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Geometric Analysis of Pipeline Elbows Through Reverse Engineering and Their Associated Imperfections

[+] Author Affiliations
Muntaseer Kainat, Celal Cakiroglu, Samer Adeeb, J. J. Roger Cheng

University of Alberta, Edmonton, AB, Canada

Michael Martens

TransCanada Pipelines Limited, Calgary, AB, Canada

Paper No. IPC2014-33696, pp. V003T07A056; 9 pages
  • 2014 10th International Pipeline Conference
  • Volume 3: Materials and Joining; Risk and Reliability
  • Calgary, Alberta, Canada, September 29–October 3, 2014
  • Conference Sponsors: Pipeline Division
  • ISBN: 978-0-7918-4612-4
  • Copyright © 2014 by ASME


Pipe elbow is a common feature in pipelines and piping systems as a means to changing directions of otherwise straight pipelines. Irrespective of the processes involved in manufacturing pipe elbows, it is of interest to investigate whether they have any geometric imperfections. Researchers at the University of Alberta have devised a technique to measure initial imperfection of straight pipes prior to testing, using high resolution 3D surface profiler in conjunction with 3D reverse engineering software. The objective of the current study is to extend the imperfections measurement technique from measuring straight pipe segments to pipe elbows. Six (6) ninety (90) degree elbows are measured in this research with outside diameters ranging from NPS 12 inch to NPS 42 inch. A 3D laser scanner is used to acquire surface data and create 3D models corresponding to each elbow. A method for the geometric analysis of the elbows is developed using 3D inspection and reverse engineering software Geomagic®. The geometric idealization of a pipe elbow is a torus, which can be defined by a circle revolving around an axis, coplanar with the circle. The idealized geometry for each elbow is obtained through the developed method of geometric analysis, which includes the diameter of the circle defining the torus, and its distance from the axis of revolution. The difference between the ideal torus and the scanned geometry is considered as imperfection of each pipe elbow. The wall thickness values at the ends or edges of select pipe elbows are also measured from the scanned data and are reported as percentage deviation from the specified wall thickness around the perimeter at different cross sections. The 3D reverse engineering of the elbows indicated that they resemble the ideal geometry very closely. The ovalization imperfections are seen to be well within the value specified by CSA Z662-11. The wall thickness deviations are seen to vary between −10% to +25% of the specified value, with increased thickness being more prominent in the elbows. Finite element analysis of an elbow with thickness imperfection shows that higher hoop stress appears on the intrados than initially intended.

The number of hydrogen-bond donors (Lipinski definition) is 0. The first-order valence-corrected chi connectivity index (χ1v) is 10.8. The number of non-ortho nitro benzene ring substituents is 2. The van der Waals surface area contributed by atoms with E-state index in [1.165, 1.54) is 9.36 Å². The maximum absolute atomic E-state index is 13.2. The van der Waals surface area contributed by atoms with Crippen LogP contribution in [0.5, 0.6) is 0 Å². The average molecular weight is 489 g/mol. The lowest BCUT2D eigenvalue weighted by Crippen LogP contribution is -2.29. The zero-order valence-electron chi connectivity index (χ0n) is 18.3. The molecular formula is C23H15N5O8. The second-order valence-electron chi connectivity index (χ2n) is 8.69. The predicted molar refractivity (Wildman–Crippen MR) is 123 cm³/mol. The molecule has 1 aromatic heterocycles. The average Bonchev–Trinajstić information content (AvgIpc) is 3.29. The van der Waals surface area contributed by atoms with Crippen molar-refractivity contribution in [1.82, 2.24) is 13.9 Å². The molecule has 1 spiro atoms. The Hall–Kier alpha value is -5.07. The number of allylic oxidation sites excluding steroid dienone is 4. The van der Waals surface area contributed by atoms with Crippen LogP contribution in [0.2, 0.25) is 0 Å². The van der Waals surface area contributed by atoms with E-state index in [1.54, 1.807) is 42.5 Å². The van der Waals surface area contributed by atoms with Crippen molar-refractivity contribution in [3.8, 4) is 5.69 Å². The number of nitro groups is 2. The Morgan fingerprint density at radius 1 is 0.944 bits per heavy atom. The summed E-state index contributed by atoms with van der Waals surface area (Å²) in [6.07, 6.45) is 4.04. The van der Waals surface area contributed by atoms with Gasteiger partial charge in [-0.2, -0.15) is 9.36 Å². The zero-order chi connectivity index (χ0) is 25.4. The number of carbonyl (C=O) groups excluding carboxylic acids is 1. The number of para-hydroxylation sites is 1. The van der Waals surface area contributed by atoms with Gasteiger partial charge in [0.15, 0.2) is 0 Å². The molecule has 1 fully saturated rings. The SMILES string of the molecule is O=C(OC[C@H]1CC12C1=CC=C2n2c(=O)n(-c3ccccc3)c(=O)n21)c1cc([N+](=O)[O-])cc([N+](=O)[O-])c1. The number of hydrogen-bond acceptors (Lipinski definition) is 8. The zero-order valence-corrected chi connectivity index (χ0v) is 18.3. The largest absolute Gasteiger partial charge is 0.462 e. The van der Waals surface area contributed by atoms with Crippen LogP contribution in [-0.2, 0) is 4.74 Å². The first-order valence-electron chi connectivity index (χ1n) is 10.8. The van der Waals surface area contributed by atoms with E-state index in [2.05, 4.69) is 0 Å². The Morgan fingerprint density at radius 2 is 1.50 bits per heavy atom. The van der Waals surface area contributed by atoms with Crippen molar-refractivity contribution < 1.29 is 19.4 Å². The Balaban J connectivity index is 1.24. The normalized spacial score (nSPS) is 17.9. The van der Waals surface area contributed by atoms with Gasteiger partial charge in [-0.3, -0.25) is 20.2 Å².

Copyright © 2014 by ASME



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